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Brain Cancer: Overview

What is brain cancer?

Cancer is made of changed cells that grow out of control. The changed (abnormal) cells often grow to form a lump or mass called a tumor. Cancer cells can also grow into (invade) nearby areas. And they can spread to other parts of the body. This is called metastasis.

The brain controls the body. It controls the things we need to do, such as talk, walk, and chew our food. It also does the things that need to be done for us, like control our breathing, heartbeat, and digestion. The brain is the center of these things and others, such as how we feel, how we think, how we remember, and how we use our senses. The brain is made up of 3 main parts: cerebrum, cerebellum, and brain stem. When you have a tumor, the brain can’t do its job correctly.

There are 2 types of brain cancer:

  • Primary tumor. This kind of tumor starts in the brain.

  • Secondary (metastatic) tumor. This kind of tumor is from a cancer that starts in another part of the body, then spreads to the brain.

There are 2 types of primary tumors:

  • Benign tumor. This kind of tumor is not cancer. It tends to grow slowly. Most benign brain tumors don’t grow into nearby tissue. Once removed, they usually don’t grow back. Brain tumors can cause serious damage even if they are benign. The damage will be related both to the type of tumor and where it is in the brain.

  • Malignant tumor. This kind of tumor is cancer. It usually grows fast, and grows into nearby tissue. This can make it hard to remove fully.

Primary brain tumors are named by the type of brain tissue where they are growing. There are many types of primary brain tumors. The most common primary brain tumors are gliomas. These begin in the supportive glial tissue of the brain. Glioma is 1 one of many types of brain cancer.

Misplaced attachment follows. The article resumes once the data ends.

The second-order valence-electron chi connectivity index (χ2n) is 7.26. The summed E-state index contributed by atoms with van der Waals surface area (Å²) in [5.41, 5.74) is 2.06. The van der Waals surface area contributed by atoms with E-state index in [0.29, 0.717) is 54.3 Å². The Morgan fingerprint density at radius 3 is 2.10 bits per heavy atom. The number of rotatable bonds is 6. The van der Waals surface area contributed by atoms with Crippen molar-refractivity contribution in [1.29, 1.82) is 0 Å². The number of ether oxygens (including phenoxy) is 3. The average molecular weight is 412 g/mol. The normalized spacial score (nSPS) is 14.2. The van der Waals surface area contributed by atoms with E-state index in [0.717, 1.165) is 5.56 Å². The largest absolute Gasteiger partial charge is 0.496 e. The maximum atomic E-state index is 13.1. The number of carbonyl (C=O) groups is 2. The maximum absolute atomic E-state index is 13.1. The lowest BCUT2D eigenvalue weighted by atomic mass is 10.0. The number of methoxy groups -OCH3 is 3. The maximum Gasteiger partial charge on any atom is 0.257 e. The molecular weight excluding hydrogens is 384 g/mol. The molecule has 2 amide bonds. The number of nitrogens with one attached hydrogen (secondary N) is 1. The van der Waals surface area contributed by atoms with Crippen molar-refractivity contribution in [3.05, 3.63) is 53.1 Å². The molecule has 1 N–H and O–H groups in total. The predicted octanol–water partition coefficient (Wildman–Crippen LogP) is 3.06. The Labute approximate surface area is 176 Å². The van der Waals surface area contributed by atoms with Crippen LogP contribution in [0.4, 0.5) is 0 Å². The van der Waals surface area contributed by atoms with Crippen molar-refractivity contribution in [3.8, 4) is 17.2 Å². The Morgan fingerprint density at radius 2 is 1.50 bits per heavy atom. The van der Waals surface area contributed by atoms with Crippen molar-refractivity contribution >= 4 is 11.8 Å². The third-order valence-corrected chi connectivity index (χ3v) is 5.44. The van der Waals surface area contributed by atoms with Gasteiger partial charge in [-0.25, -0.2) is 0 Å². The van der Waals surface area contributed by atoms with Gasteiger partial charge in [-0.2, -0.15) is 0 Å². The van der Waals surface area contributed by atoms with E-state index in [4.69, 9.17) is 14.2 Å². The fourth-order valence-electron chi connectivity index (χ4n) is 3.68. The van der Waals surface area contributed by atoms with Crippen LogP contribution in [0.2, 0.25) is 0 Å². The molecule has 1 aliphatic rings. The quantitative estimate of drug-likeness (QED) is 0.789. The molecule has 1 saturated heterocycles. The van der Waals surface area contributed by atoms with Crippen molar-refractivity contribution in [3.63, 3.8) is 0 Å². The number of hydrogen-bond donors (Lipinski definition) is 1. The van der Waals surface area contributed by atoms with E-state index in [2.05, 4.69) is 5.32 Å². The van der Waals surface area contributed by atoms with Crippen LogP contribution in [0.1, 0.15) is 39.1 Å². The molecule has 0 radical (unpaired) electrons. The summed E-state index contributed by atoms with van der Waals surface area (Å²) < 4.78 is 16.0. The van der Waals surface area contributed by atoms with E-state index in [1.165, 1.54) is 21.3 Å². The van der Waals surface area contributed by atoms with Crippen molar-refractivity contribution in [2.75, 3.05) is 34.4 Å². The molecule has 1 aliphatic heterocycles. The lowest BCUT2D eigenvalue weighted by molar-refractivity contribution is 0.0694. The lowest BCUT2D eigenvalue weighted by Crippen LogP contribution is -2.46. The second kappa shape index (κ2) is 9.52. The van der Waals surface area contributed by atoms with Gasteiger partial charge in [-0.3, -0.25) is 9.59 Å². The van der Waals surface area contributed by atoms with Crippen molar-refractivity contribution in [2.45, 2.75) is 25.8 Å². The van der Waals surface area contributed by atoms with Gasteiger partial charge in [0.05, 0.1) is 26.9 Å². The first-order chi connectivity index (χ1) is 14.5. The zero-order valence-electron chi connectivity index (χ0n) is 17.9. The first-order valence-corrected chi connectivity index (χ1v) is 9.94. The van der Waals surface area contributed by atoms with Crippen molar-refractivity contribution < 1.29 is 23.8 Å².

Who is at risk for brain cancer?

A risk factor is anything that may increase your chance of having a disease. The exact cause of someone’s cancer may not be known. But risk factors can make it more likely for a person to have cancer. Some risk factors may not be in your control. But others may be things you can change.

Most brain tumors occur in people without any known risk factors. But some things may increase your risk for brain tumors. They include:

  • Radiation exposure

  • Certain inherited syndromes, including neurofibromatosis and von Hippel-Lindau disease

  • Family history of brain tumors

  • Weak immune system

Talk with your healthcare provider about your risk factors for brain cancer and what you can do about them.

Can brain cancer be prevented?

Researchers don’t yet know how to prevent this type of cancer.

What are the symptoms of brain cancer?

Brain tumor symptoms depend on the size and location of the tumor. They also can vary from person to person. Symptoms are caused by the damage the tumor does to parts of the brain, and increased pressure inside the skull. The most common symptoms of a brain tumor include:

  • Headaches

  • Nausea

  • Weakness or loss of feeling

  • Symptoms can also include:

  • Stumbling or trouble walking

  • Changes in vision or abnormal eye movements

  • Changes in personality, memory, or speech

  • Changes in alertness, from increased sleepiness to coma

  • Uncontrollable convulsions of the body (seizures)

  • Weakness on one side of the body

  • Trouble talking

  • A reduced field of vision

Many of these may be caused by other health problems. But it is important to see your healthcare provider if you have these symptoms. Only a healthcare provider can tell if you have cancer.

How is brain cancer diagnosed?

If your healthcare provider thinks you may have brain cancer, you will need exams and tests to be sure. Your healthcare provider will ask you about your health history, your symptoms, risk factors, and family history of disease. He or she will also give you a physical exam. You may also have one or more tests such as an MRI or CT scan.

After a diagnosis of brain cancer, you may have other tests. These help your healthcare providers learn more about the cancer. They can help determine the stage of the cancer. The stage is how much and how far the cancer has spread (metastasized) in your body. It is one of the most important things to know when deciding how to treat the cancer.

Once your cancer is staged, your healthcare provider will talk with you about what the stage means for your treatment. Be sure to ask your healthcare provider to explain the stage of your cancer to you in a way you can understand.

How is brain cancer treated?